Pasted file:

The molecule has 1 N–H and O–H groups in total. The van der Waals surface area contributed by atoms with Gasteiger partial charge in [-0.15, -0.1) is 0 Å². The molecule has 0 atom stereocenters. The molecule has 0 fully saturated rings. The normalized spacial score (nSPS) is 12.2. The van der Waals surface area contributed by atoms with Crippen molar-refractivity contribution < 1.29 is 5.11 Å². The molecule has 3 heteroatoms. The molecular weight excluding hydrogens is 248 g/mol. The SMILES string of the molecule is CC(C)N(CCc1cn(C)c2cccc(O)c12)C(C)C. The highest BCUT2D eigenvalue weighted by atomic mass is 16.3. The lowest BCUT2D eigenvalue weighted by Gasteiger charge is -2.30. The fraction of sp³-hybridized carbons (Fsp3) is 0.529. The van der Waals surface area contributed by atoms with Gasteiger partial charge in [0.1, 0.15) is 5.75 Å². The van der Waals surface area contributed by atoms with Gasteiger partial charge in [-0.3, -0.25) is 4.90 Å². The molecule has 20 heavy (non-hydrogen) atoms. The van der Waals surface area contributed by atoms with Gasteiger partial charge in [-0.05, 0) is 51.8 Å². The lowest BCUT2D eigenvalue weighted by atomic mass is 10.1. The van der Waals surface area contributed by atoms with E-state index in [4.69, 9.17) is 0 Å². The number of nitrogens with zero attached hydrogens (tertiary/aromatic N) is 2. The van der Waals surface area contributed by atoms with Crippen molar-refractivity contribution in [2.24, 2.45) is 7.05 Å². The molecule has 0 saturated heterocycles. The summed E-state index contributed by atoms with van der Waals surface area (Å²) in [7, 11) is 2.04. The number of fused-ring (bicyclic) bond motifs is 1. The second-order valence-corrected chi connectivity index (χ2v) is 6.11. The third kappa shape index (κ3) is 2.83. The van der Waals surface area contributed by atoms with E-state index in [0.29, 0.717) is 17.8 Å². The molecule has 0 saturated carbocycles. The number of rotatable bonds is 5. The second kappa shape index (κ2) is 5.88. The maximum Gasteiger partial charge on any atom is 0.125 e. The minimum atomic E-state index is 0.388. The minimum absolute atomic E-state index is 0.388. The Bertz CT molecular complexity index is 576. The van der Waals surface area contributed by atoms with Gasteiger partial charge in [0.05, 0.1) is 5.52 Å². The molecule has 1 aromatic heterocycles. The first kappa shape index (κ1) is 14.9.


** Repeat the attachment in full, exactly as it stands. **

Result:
The molecule has 1 N–H and O–H groups in total. The van der Waals surface area contributed by atoms with Gasteiger partial charge in [-0.15, -0.1) is 0 Å². The molecule has 0 atom stereocenters. The molecule has 0 fully saturated rings. The normalized spacial score (nSPS) is 12.2. The van der Waals surface area contributed by atoms with Crippen molar-refractivity contribution < 1.29 is 5.11 Å². The molecule has 3 heteroatoms. The molecular weight excluding hydrogens is 248 g/mol. The SMILES string of the molecule is CC(C)N(CCc1cn(C)c2cccc(O)c12)C(C)C. The highest BCUT2D eigenvalue weighted by atomic mass is 16.3. The lowest BCUT2D eigenvalue weighted by Gasteiger charge is -2.30. The fraction of sp³-hybridized carbons (Fsp3) is 0.529. The van der Waals surface area contributed by atoms with Gasteiger partial charge in [0.1, 0.15) is 5.75 Å². The van der Waals surface area contributed by atoms with Gasteiger partial charge in [-0.3, -0.25) is 4.90 Å². The molecule has 20 heavy (non-hydrogen) atoms. The van der Waals surface area contributed by atoms with Gasteiger partial charge in [-0.05, 0) is 51.8 Å². The lowest BCUT2D eigenvalue weighted by atomic mass is 10.1. The van der Waals surface area contributed by atoms with E-state index in [4.69, 9.17) is 0 Å². The number of nitrogens with zero attached hydrogens (tertiary/aromatic N) is 2. The van der Waals surface area contributed by atoms with Crippen molar-refractivity contribution in [2.24, 2.45) is 7.05 Å². The molecule has 0 saturated heterocycles. The summed E-state index contributed by atoms with van der Waals surface area (Å²) in [7, 11) is 2.04. The number of fused-ring (bicyclic) bond motifs is 1. The second-order valence-corrected chi connectivity index (χ2v) is 6.11. The third kappa shape index (κ3) is 2.83. The van der Waals surface area contributed by atoms with E-state index in [0.29, 0.717) is 17.8 Å². The molecule has 0 saturated carbocycles. The number of rotatable bonds is 5. The second kappa shape index (κ2) is 5.88. The maximum Gasteiger partial charge on any atom is 0.125 e. The minimum atomic E-state index is 0.388. The minimum absolute atomic E-state index is 0.388. The Bertz CT molecular complexity index is 576. The van der Waals surface area contributed by atoms with Gasteiger partial charge in [0.05, 0.1) is 5.52 Å². The molecule has 1 aromatic heterocycles. The first kappa shape index (κ1) is 14.9.